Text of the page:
4. December 2023 | Magazine:

Comprehensive support: The key to success CSE’s welcoming culture and onboarding services

Expanding the number of English-language degree programmes with an international orientation is a stated goal at TU Braunschweig. This encompasses more than just the conceptual matters such as the content and structure of these programmes – the target population poses its own particular challenges. So, what are the key issues when it comes to supporting international students?

Low dropout rate and high level of satisfaction

In the 2023 summer semester, roughly 90 percent of students enrolled in Computational Sciences in Engineering (CSE) were international students. And interestingly, the number of dropouts from this degree programme is exceptionally low: in the last four semesters, it has been less than 3%. Which begs the question, what are the reasons for this? “Our international students come from a broad range of backgrounds, and many of them have no prior academic or life experience outside their home countries. They need a variety of support to help them overcome their culture shock and get their feet on the ground here in Braunschweig”, explains Professor Rolf Jänicke, Dean of CSE. “We are very aware of this special situation. At CSE, we have a first-rate, well-functioning team with years of experience. This allows us to deliver intensive support to our international students, including – but by no means limited to – academic advice.”

Onboarding workshops before the start of classes

Annika Kleinwächter (on the right) has been CSE Programme Coordinator for the past 10 years. Photo: CSE/TU Braunschweig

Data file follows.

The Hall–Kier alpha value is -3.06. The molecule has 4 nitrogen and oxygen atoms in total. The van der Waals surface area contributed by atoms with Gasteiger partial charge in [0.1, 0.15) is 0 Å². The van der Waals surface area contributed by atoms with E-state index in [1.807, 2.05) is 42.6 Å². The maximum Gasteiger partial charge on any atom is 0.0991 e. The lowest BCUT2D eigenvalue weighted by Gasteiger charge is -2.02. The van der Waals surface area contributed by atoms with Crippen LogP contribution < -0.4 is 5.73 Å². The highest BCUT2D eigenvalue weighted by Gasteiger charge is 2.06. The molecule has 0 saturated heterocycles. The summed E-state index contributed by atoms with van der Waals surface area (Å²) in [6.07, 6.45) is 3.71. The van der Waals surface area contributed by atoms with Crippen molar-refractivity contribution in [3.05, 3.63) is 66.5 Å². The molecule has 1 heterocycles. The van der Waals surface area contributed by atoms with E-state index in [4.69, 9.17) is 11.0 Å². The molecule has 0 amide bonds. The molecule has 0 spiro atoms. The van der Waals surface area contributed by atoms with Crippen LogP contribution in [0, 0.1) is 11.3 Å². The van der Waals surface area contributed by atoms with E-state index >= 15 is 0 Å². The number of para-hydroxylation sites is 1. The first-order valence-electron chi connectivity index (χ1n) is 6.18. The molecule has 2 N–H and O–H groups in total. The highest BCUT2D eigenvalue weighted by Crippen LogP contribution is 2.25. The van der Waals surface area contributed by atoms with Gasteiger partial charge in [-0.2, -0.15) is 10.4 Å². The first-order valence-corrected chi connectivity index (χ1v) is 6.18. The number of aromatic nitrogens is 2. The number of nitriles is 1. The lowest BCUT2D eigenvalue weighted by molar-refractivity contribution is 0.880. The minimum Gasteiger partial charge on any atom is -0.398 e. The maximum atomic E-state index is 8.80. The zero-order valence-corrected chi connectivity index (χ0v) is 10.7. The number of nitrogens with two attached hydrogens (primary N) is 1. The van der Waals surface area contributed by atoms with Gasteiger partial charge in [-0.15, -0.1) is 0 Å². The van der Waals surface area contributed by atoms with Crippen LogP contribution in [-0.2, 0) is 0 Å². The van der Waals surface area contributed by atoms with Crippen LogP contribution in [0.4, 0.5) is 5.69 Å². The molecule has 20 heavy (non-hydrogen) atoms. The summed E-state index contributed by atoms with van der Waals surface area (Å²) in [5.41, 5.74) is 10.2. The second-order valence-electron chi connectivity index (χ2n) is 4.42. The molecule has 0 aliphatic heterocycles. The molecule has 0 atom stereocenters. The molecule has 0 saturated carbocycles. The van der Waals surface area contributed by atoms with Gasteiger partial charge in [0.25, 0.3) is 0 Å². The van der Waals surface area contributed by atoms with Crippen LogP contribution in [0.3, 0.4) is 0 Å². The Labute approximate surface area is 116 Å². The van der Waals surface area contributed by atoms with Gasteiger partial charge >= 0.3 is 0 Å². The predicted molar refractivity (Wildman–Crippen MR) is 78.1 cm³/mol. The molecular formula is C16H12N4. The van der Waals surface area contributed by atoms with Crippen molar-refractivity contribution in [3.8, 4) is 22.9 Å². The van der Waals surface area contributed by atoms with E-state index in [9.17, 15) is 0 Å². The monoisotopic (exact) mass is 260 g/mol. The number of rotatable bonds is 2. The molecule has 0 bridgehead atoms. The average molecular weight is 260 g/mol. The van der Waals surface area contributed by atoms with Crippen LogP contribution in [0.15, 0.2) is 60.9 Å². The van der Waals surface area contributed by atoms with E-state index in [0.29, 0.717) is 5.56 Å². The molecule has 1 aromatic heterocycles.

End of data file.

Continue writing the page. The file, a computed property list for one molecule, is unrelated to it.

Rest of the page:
One member of this fantastic team is Annika Kleinwächter, CSE Programme Coordinator for the past 10 years. She knows all about the obstacles and worries that international students face when coming to Germany. “You need to get your bearings in a foreign country, learn the language, understand the academic system and make friends. Especially during the first few weeks, new students face challenge after challenge”, Kleinwächter explains. “So, we place a strong emphasis on fostering a welcoming culture, in which the staff at TU Braunschweig is there for our students and supports them in the best way possible.”

In the CSE programme, this process begins before the students even get to Braunschweig. Right after sending out its letters of acceptance, the team offers online onboarding workshops that give students the chance to ask any questions they may have. “Many students only make their final decision to study at TU Braunschweig after one of those workshops”, Kleinwächter says. She herself has spent time abroad, both studying and working.

“It’s important to instil a sense of belonging to the university”

A few weeks later, the students receive a warm welcome in Braunschweig, with a party thrown in their honour, where they can meet their fellow students and lecturers. On top of that, the Programme Coordinator’s office has an open-door policy from the beginning of the semester to mid-November. During that time, students can drop by with their questions and concerns, without needing an appointment. And to encourage interactions between international and local students, everyone must take a compulsory intercultural training course at the start of their studies.